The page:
Sam Freeman

Storytelling | Theatre | Arts Marketing

Surviving a seeming arts apocalypse… (part 1)

It seems not a day passes without further signs in the decline of British Theatre in the regions, from the liquidation of the Byre Theatre in St Andrews to Taunton’s Brewhouse moving into administration it seems clear (in the media at least) that the arts are enduring a torrid time of uncertainty, fear and closure.

My arts career began at the Stephen Joseph Theatre around 2002 as an usher and continued through jobs at York Theatre Royal, Grassington Festival, TakeOver Festival and now to Unity Theatre and running my own brand new touring company. I currently work as Marketing Manager for Unity Theatre (please note the views expressed here are my own and not those of the organisation) and am also a playwright, director and comedian (although vastly unsuccessful at all three).

Small and mid-scale venues are coming under increasing pressure to reduce their reliance on grant-based funding (or in some cases forget about it completely) which, for small-scale organisations with limited capacity seating causes problems, it’s not a case of selling more tickets, moving from selling 70% of tickets to 100% of tickets, as we’re often talking 30 tickets not 300, there is limited spare capacity and the costs for producing and receiving small-scale work are very high. It’s a case of selling all the tickets, increasing prices and wringing every dime from the audience from donations to support the valuable work the venues do as part of the UK’s theatrical ecology – developing work and artists for larger venues and ultimately the West End, TV and film – even with that it’s a huge struggle.

There’s also the diversification of incomes, often mentions as a saviour, from bars and cafes, to weddings and gaining corporate sponsors all while providing challenging programmes, maintaining price accessibility, providing quality work for young people, working with schools, the list goes on and on…

Many of the smaller venues, with skeleton staff have,  I believe, one major limitation, time. To do all these things, on top of the day to day, on top of creating and supporting art, takes a huge amount of time. Even something as seemingly simple as finding corporate sponsors takes research time, resources, time meeting people, and even then it may be a sales relationship rather than philanthropic. And the best organisations to approach for donations are often being targeted by larger venues – with dedicated teams for development (or “give us money”).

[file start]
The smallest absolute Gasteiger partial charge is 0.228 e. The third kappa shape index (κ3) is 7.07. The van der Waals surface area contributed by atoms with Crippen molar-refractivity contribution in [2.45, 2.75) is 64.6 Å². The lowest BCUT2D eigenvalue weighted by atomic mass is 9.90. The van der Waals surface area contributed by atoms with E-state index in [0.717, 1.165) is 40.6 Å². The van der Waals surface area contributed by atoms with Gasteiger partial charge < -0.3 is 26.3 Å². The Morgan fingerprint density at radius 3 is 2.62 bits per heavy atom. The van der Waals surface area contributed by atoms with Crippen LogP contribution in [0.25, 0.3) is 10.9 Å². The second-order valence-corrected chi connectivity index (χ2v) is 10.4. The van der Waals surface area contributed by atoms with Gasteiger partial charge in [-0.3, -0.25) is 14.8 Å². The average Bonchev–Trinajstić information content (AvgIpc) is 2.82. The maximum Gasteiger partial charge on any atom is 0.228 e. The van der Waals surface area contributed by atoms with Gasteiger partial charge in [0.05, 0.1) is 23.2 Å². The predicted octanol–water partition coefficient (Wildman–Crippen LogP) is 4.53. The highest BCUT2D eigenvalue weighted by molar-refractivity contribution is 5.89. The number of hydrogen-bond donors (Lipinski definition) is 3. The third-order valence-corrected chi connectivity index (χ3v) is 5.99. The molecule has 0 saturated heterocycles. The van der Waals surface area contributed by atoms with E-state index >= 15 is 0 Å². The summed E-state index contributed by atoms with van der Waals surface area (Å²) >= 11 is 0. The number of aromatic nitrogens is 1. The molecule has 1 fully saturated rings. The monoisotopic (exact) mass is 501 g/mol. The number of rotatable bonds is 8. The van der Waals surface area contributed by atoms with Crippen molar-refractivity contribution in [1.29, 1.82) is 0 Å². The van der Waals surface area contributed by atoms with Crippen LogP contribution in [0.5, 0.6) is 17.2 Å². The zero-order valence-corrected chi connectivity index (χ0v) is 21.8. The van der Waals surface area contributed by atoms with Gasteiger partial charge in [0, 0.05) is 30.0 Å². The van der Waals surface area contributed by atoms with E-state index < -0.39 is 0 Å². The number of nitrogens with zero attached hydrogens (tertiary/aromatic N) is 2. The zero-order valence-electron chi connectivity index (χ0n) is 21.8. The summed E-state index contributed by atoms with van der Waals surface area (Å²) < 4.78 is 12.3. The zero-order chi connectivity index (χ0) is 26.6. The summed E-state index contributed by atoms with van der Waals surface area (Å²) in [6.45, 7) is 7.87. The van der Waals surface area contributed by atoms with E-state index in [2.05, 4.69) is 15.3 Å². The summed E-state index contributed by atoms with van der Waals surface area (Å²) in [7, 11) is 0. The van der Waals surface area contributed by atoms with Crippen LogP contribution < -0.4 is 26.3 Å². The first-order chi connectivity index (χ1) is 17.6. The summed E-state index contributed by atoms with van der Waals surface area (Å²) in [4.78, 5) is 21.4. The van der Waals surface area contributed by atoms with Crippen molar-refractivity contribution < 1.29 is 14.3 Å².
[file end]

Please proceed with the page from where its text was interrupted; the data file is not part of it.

Time though is the killer. Show me someone who works in the arts with an empty to-do list. They don’t exist, especially so in small-scale venues.

People often talked about the glory days, when theatre was a centre piece of people’s lives, queues round the block every night, in draughty spaces with wooden bench seating they came from far and wide – in those days there wasn’t even an Arts Council, so why now, why not any more? It’s easy to point at the competition theatre faces now, film, tv, computer games, facebook, on-demand porn, gig venues, indoor mini golf, the expansion of theatre venues – there are so many more demands on our time. Perhaps it’s relevance, or function, or the forms we use, or perhaps social expectation of theatre. Maybe it’s all of these things and more.

Scary times.

So what’s the solution?

To be honest I don’t fully know. I’m about to start work on a document to explore all that – a daunting undertaking but one I’m excited about in a strange way. I have some initial ideas, around shared services, building audiences, producing small-scale work, balanced programming, marketing strategies, pricing and operations and about experience management and development, but these are ideas rather than anything fully formed and don’t consist of a fully fledged theory or hypothesis forming “the solution”. I will write up and then share as much as I can over the next 4 months, for interest but also as a record… I’d love to get your thoughts as I broach different issues and offer questions and ideas many people will hate or find scary, or both.

For now, however, goodnight – see you next time.


P.S. – If you’re wondering why I’ve not mentioned many gigs recently it’s because I’ve found getting regular gigs hard, I really want to find a show to compere, any ideas please get in touch!